Why the Gay Rights Movement Has No National Leader





Frederick Douglass became the face of the black abolitionist movement. A century later, Martin Luther King Jr. played that role in the civil rights movement. Betty Friedan and Gloria Steinem became the spokeswomen for the modern women’s movement.

Yet the gay rights movement, which is about to enter its fifth decade, has never had a such a leader despite making remarkable strides in a relatively short period of time.

One explanation is that gay and lesbian activists learned early on that they could get along just fine without one. Even in the movement’s earliest days following the violent uprising at the Stonewall Inn in Greenwich Village 40 years ago this week, no singular leader emerged. Some historians believe this is in part because it was — and still is — difficult for the average American to empathize with the struggles of gay people.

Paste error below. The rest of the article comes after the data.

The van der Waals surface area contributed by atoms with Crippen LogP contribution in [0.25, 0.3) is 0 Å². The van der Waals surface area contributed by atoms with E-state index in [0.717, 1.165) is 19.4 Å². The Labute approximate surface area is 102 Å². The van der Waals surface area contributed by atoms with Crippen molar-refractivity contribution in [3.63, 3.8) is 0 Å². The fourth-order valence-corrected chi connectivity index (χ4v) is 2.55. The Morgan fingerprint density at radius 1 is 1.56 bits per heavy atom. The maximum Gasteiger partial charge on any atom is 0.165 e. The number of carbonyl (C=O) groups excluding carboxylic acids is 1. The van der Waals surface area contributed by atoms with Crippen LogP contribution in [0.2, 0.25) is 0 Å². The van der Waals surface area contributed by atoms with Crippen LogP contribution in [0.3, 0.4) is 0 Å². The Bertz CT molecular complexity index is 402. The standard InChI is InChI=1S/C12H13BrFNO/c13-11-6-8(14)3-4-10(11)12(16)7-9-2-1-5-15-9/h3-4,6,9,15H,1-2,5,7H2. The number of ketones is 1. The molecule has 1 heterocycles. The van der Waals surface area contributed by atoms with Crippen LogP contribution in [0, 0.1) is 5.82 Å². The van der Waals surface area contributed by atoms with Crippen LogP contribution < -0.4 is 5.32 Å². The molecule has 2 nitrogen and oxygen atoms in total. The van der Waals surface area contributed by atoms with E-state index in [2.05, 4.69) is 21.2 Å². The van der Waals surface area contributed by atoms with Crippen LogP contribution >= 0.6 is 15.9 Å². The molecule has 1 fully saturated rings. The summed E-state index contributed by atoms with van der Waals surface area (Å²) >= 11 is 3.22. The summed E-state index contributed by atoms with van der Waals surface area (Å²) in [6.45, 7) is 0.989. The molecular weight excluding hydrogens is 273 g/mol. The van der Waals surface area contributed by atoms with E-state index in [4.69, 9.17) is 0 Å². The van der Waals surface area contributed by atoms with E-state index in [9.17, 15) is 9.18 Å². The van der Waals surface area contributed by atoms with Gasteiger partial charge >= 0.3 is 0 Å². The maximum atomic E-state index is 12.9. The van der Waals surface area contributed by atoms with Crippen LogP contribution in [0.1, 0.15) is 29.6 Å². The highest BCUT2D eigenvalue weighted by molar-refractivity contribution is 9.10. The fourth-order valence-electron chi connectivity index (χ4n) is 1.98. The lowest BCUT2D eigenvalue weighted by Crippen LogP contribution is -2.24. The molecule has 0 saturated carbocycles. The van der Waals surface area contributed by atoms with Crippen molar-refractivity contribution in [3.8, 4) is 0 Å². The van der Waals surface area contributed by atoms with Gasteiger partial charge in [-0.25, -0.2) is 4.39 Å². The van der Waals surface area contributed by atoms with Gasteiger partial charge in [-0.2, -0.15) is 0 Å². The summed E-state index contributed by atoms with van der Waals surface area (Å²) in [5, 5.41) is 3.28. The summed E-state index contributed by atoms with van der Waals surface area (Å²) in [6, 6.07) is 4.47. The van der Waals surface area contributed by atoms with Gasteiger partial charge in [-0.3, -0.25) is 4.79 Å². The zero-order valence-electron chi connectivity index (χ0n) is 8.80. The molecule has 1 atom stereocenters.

Another reason for the absence of a nationally prominent gay leader is the highly local nature of the movement. Unlike the civil rights and the feminist movements, the gay movement lacked a galvanizing national issue.



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